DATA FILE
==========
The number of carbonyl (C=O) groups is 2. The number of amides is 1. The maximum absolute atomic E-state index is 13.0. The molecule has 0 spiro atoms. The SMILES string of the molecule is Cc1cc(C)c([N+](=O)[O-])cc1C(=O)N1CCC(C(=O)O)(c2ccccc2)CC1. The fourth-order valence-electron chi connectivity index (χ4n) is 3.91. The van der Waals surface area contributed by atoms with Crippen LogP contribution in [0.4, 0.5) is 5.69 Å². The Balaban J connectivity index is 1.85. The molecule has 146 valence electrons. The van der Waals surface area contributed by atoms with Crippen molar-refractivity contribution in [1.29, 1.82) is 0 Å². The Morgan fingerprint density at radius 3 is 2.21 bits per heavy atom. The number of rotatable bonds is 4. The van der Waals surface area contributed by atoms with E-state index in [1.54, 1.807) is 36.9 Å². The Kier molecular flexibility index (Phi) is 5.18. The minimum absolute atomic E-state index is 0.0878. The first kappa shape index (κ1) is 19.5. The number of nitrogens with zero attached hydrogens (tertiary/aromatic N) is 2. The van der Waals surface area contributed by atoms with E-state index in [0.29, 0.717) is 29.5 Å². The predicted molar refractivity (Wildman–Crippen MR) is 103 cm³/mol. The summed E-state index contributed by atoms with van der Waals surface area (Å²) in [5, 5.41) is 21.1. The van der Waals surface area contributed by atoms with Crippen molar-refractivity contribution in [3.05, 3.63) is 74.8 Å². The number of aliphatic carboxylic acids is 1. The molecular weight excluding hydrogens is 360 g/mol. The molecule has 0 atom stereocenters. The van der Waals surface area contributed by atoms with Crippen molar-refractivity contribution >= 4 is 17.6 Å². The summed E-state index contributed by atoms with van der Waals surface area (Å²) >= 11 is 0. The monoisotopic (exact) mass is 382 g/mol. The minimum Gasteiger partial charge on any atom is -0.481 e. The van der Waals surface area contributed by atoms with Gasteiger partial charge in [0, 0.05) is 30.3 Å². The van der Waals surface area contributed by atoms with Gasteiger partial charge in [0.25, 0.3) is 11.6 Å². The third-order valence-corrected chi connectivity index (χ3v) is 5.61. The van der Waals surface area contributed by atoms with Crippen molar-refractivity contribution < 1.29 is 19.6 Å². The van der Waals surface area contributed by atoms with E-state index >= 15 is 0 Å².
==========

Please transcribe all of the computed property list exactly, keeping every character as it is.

The number of carbonyl (C=O) groups is 2. The number of amides is 1. The maximum absolute atomic E-state index is 13.0. The molecule has 0 spiro atoms. The SMILES string of the molecule is Cc1cc(C)c([N+](=O)[O-])cc1C(=O)N1CCC(C(=O)O)(c2ccccc2)CC1. The fourth-order valence-electron chi connectivity index (χ4n) is 3.91. The van der Waals surface area contributed by atoms with Crippen LogP contribution in [0.4, 0.5) is 5.69 Å². The Balaban J connectivity index is 1.85. The molecule has 146 valence electrons. The van der Waals surface area contributed by atoms with Crippen molar-refractivity contribution in [1.29, 1.82) is 0 Å². The Morgan fingerprint density at radius 3 is 2.21 bits per heavy atom. The number of rotatable bonds is 4. The van der Waals surface area contributed by atoms with E-state index in [1.54, 1.807) is 36.9 Å². The Kier molecular flexibility index (Phi) is 5.18. The minimum absolute atomic E-state index is 0.0878. The first kappa shape index (κ1) is 19.5. The number of nitrogens with zero attached hydrogens (tertiary/aromatic N) is 2. The van der Waals surface area contributed by atoms with E-state index in [0.29, 0.717) is 29.5 Å². The predicted molar refractivity (Wildman–Crippen MR) is 103 cm³/mol. The summed E-state index contributed by atoms with van der Waals surface area (Å²) in [5, 5.41) is 21.1. The van der Waals surface area contributed by atoms with Crippen molar-refractivity contribution in [3.05, 3.63) is 74.8 Å². The number of aliphatic carboxylic acids is 1. The molecular weight excluding hydrogens is 360 g/mol. The molecule has 0 atom stereocenters. The van der Waals surface area contributed by atoms with Crippen molar-refractivity contribution >= 4 is 17.6 Å². The summed E-state index contributed by atoms with van der Waals surface area (Å²) >= 11 is 0. The monoisotopic (exact) mass is 382 g/mol. The minimum Gasteiger partial charge on any atom is -0.481 e. The van der Waals surface area contributed by atoms with Gasteiger partial charge in [0, 0.05) is 30.3 Å². The van der Waals surface area contributed by atoms with Gasteiger partial charge in [0.25, 0.3) is 11.6 Å². The third-order valence-corrected chi connectivity index (χ3v) is 5.61. The van der Waals surface area contributed by atoms with Crippen molar-refractivity contribution < 1.29 is 19.6 Å². The van der Waals surface area contributed by atoms with E-state index >= 15 is 0 Å².